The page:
Nick Robinson: “We have moved into an X Factor-isation of politics”

"It's almost gladiatorial – it's like thumbs up or thumbs down," says the BBC's former Political Editor

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How did no one predict Jeremy Corbyn’s landslide victory in the Labour leadership contest? That’s the question on the lips of many puzzled political commentators after the structure of the left underwent a radical reorganisation last month. 

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Nick Robinson – the BBC’s former political editor – thinks the overwhelming support for Corbyn comes down to a movement towards what he calls the “X Factorisation of politics”. It’s “almost gladiatorial,” he said at the Cheltenham Literature Festival, “it’s like thumbs up or thumbs down. In other words, you’re just being asked, ‘do you broadly approve of this guy or broadly disapprove?’ regardless of the consequences.”

Robinson – who quit his political post in July to join the Today programme – said he’d spoken to young first time voters and those who had joined the Labour party to vote for Corbyn, and “the idea of asking what it would mean in five years was an alien one – they simply wanted to say we like him better just now, he’s a bit of a change, throw the cards up in the air, who knows what might happen but it’s a bit of fun, isn’t it?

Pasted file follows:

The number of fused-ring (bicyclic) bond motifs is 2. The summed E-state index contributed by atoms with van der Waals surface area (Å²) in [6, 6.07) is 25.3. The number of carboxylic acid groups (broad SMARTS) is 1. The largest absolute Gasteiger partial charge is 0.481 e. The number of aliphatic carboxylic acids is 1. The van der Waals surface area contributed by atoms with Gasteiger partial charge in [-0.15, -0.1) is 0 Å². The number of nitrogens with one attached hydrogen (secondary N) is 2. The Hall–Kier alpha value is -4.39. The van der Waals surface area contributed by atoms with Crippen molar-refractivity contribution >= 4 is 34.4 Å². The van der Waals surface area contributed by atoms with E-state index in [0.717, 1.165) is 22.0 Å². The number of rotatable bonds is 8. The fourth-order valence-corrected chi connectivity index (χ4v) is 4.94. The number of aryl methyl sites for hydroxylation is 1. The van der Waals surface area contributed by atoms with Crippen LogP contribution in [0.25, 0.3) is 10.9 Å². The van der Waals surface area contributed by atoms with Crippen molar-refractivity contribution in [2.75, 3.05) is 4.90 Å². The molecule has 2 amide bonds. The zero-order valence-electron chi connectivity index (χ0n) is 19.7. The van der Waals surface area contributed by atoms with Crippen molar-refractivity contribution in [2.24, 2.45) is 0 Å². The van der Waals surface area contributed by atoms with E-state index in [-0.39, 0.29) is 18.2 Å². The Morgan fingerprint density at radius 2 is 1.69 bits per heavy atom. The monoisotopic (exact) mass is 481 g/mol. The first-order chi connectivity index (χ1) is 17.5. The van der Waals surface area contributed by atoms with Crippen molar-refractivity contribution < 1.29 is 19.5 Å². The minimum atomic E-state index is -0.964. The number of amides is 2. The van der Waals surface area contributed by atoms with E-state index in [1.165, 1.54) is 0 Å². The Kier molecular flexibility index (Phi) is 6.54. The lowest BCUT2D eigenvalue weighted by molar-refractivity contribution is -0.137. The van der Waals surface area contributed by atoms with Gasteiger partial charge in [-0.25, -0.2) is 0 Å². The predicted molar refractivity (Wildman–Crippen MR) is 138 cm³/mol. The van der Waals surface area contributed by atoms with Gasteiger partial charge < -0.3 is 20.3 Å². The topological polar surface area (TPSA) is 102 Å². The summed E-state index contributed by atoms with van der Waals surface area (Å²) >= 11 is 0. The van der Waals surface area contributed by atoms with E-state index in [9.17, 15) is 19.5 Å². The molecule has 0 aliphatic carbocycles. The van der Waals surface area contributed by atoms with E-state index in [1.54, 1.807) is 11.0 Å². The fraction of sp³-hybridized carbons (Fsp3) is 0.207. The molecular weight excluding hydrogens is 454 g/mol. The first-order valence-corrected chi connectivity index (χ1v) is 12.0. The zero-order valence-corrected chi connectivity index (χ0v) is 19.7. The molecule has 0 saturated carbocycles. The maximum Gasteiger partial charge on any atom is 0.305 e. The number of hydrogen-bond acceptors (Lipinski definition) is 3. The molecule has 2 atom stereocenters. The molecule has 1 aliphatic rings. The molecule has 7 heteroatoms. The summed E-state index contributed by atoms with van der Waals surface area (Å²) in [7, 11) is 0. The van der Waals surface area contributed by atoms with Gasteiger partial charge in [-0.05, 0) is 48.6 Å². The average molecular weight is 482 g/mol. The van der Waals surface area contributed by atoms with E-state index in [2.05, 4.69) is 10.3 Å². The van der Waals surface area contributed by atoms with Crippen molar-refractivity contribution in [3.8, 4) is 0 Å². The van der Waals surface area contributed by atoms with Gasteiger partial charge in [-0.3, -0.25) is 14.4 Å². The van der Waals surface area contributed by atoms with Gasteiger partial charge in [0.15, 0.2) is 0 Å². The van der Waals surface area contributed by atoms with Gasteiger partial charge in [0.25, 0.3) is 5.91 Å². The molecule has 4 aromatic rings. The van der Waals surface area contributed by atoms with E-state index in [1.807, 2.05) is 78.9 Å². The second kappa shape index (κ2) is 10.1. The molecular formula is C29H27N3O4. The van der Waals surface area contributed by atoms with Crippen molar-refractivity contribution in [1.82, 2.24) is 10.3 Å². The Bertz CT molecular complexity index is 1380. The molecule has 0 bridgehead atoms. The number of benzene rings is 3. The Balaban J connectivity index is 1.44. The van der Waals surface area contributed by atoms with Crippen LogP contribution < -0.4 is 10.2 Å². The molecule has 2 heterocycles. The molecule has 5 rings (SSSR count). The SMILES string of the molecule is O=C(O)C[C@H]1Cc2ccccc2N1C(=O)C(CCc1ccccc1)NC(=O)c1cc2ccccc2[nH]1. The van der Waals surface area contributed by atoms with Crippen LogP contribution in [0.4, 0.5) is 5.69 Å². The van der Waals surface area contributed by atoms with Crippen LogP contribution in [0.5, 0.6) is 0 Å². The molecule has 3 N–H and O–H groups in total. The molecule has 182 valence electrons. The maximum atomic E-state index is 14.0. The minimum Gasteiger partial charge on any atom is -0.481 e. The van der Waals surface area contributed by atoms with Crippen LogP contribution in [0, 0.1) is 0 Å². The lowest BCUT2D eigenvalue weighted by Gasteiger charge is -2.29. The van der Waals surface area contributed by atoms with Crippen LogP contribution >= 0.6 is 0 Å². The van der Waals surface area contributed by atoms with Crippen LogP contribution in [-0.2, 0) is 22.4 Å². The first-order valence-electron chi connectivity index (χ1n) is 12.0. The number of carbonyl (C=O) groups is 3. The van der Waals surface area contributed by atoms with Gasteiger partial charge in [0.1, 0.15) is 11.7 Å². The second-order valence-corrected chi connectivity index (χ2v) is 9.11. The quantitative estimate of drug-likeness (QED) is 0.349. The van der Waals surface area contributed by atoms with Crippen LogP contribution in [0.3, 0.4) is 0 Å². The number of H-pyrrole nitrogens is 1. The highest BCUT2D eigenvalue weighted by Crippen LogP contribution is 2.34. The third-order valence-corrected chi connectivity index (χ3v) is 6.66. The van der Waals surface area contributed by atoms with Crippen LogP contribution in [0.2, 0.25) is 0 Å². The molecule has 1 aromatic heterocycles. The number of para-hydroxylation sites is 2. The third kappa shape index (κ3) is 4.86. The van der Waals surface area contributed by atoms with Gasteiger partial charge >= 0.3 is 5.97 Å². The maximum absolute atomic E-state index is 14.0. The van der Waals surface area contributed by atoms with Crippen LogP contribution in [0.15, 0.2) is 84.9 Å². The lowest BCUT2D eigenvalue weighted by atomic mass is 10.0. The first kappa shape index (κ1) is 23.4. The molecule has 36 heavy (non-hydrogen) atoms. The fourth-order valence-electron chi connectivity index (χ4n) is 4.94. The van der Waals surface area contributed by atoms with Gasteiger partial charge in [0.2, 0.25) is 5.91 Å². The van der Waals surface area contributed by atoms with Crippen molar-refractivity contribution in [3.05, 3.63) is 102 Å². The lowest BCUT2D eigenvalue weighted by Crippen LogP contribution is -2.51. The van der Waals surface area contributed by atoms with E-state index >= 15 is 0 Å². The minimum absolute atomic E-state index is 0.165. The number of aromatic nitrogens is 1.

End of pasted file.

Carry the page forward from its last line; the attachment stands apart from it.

“It does strike me that sometimes people are voting for things with the same sort of mindset that they would do in a TV show rather than with that thing of ‘who do I actually think is going to govern the country in 2020?'”  

Robinson also attributed the change in voting attitudes to modern day consumerism. “There is a desire to shop around. I mentioned the X Factor but to use another parallel, we believe in a shopping universe where we expect to be able to choose and click like that. We want to be able to choose our book online, choose our groceries online and the idea that we are told you can only make two choices – Labour and Tory – and you can only really do it once every five years and they’ll choose a leader and the policies for you, it’s alien to people who are used to the idea of being able to make a lot of choices.”

The political journalist had one final reasoning for Corbyn’s overwhelming support: a lack of jeopardy.

“When I deliberately met people who were going to vote Corbyn, I raised all the obvious objections to see how they dealt with it. I sensed they thought there was no risk, partly because there was a defeatism in Labour ranks – we’re going to lose anyway, the Tories are here forever (not true in my view but they thought it) – but also because there was no perception of jeopardy in terms of peace or prosperity.

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“People didn’t really think their lives would dramatically change if they made the wrong choice whereas I think when I grew up in the eighties, some of the fury for and against Margaret Thatcher meant there was a much bigger sense of jeopardy – that your class was at stake, your role in society was at stake – and I think there are fewer and fewer people who really think that about politics.”